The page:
telecosm

telecosm

Coined by noted technology guru George Gilder, the telecosm is a world with an abundance of bandwidth. Gilder compares the earlier "microcosm" to the "telecosm," the former being a world with an abundance of transistors and a scarcity of bandwidth. The telecosm is the opposite: abundant bandwidth and a scarcity of transistors. The transistor scarcity is due to the ever-decreasing size of handheld devices.
Mentioned in ?
References in periodicals archive ?
His books Wealth and Poverty (1981), Microcosm (1989), and Telecosm (2000) had a big impact on the way people looked at economics and technology.
My understanding of the analogy derives mainly from an under-appreciated reporter and commentator on entrepreneurial capitalism: George Gilder (in Telecosm, 2002).
* GILDER, George (2002): Telecosm: The World After Bandwidth Abundance.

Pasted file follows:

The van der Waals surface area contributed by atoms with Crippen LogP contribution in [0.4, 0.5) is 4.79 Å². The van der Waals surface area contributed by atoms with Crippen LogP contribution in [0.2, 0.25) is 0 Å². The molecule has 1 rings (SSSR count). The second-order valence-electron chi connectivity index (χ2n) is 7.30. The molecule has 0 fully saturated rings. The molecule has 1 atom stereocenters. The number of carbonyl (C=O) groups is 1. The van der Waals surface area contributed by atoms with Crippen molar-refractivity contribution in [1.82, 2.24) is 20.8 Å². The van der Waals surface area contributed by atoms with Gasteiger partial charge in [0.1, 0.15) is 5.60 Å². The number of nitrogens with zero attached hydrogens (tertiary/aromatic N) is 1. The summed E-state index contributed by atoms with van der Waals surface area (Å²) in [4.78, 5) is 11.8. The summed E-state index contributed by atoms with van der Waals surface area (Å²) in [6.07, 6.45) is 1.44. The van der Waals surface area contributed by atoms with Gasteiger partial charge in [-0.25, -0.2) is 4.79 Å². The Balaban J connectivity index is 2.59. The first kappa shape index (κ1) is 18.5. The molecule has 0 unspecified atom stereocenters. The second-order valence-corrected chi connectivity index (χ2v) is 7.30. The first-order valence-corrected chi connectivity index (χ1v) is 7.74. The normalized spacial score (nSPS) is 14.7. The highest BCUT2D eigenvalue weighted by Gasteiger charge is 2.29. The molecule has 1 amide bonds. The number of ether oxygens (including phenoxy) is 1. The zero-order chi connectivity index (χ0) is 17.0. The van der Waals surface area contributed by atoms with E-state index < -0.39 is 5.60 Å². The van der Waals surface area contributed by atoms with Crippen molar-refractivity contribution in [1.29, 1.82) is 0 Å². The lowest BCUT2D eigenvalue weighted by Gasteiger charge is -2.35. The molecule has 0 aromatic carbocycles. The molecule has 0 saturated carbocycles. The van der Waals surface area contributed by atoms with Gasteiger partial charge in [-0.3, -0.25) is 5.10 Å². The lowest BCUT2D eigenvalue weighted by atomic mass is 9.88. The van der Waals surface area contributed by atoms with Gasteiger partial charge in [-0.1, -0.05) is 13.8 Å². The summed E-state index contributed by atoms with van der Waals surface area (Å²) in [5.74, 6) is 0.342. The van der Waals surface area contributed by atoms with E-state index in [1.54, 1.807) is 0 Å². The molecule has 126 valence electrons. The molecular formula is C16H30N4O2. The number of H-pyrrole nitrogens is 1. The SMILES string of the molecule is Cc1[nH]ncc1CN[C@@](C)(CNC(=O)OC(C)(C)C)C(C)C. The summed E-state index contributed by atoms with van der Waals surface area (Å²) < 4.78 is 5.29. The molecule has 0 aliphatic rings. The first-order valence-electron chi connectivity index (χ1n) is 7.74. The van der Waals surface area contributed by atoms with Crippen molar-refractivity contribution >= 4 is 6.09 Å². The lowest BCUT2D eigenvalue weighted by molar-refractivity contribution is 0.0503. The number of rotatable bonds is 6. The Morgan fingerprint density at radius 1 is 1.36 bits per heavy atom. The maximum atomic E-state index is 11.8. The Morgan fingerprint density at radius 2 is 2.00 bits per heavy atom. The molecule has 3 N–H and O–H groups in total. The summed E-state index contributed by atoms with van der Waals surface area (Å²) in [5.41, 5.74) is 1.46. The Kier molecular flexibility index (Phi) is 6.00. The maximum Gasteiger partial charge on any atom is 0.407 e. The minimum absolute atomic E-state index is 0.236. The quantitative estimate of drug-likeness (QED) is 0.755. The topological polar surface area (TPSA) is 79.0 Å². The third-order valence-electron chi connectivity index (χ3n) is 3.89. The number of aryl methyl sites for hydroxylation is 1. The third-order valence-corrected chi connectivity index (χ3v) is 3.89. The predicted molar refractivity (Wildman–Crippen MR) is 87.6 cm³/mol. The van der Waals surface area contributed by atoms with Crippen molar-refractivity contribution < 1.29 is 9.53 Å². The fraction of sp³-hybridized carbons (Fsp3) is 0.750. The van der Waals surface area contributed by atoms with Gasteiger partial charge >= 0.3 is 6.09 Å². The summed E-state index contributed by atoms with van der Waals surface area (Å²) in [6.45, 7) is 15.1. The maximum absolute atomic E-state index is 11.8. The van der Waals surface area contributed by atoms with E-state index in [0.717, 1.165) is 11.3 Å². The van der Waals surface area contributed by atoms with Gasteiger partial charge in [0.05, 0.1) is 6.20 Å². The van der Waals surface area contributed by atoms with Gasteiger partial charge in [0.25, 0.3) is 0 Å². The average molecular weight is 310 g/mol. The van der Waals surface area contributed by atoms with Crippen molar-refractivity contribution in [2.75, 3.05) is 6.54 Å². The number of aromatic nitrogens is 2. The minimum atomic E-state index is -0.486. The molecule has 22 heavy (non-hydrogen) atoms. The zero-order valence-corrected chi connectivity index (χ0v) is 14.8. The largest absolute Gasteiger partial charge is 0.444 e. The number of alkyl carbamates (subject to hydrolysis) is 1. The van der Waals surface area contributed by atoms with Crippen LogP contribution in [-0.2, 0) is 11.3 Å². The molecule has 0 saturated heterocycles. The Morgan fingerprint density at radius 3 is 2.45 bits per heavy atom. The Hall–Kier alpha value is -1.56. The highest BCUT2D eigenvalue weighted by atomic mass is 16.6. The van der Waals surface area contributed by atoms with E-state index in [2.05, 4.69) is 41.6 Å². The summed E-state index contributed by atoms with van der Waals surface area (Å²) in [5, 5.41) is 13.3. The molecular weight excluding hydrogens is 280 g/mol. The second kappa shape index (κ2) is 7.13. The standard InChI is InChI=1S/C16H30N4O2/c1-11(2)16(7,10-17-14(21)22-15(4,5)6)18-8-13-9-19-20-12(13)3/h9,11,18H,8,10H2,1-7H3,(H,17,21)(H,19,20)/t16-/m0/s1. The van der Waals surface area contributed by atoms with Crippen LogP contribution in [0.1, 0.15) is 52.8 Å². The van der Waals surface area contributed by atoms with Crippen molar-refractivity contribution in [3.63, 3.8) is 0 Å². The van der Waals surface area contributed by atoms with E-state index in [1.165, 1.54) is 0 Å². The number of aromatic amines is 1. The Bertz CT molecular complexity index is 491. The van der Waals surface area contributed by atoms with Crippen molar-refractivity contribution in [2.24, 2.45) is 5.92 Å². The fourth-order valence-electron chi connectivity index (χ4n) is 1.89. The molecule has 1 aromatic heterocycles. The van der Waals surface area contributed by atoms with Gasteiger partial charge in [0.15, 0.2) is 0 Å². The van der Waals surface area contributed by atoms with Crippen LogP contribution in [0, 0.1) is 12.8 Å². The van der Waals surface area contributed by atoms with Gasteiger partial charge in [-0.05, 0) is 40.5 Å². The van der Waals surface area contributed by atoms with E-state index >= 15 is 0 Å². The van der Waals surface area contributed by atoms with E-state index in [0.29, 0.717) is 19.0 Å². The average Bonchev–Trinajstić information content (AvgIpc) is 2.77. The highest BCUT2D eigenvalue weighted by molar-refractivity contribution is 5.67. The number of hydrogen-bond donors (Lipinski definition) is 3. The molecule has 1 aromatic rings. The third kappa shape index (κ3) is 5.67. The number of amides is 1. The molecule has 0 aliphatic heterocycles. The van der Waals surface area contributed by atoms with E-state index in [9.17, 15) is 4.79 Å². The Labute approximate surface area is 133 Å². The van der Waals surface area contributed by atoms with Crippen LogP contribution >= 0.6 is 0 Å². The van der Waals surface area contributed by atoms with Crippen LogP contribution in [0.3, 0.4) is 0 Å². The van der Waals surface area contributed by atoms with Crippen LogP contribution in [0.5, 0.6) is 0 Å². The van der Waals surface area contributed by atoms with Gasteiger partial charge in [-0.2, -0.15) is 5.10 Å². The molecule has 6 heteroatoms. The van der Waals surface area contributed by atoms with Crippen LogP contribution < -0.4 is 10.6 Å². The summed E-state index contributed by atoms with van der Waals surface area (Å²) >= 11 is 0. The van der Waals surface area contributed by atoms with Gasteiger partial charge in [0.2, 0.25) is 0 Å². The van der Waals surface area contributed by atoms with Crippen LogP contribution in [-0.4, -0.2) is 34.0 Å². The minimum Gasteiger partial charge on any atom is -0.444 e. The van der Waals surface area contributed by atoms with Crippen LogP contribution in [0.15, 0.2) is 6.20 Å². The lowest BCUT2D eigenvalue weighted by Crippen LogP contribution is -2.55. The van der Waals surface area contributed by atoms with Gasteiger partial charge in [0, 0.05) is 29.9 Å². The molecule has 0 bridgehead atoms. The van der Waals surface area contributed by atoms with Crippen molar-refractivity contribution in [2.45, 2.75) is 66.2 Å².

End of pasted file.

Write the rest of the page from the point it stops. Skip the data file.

Goodman, Spectrum Rights in the Telecosm to Come, 41 SAN DIEGO L.
To understand what I'm getting at, consider the story of the fabled reward granted by the emperor of China to the inventor of chess, a parable I first heard from George Gilder, futurist and author of Telecosm: The World after Bandwidth Abundance.
GILDER, TELECOSM: HOW INFINITE BANDWIDTH WILL REVOLUTIONIZE OUR WORLD
See generally PETER HUBERT, LAW AND DISORDER IN CYBERSPACE (ABOLISH THE FCC AND LET COMMON LAW RULE THE TELECOSM) (1997); CHARLES H.
(2004): "Spectrum Rights in the Telecosm to Come", San Diego Law Review, vol.
The measurement of only 20 parameters requiring an expensive and time-consuming visit to a physician's office in the age of the Telecosm is a hopelessly antiquated procedure.
Professor H at a Bangkok University: Ian Jukes is the one that introduced me to George Gilder's book, Telecosm, and to [Dan] Pink.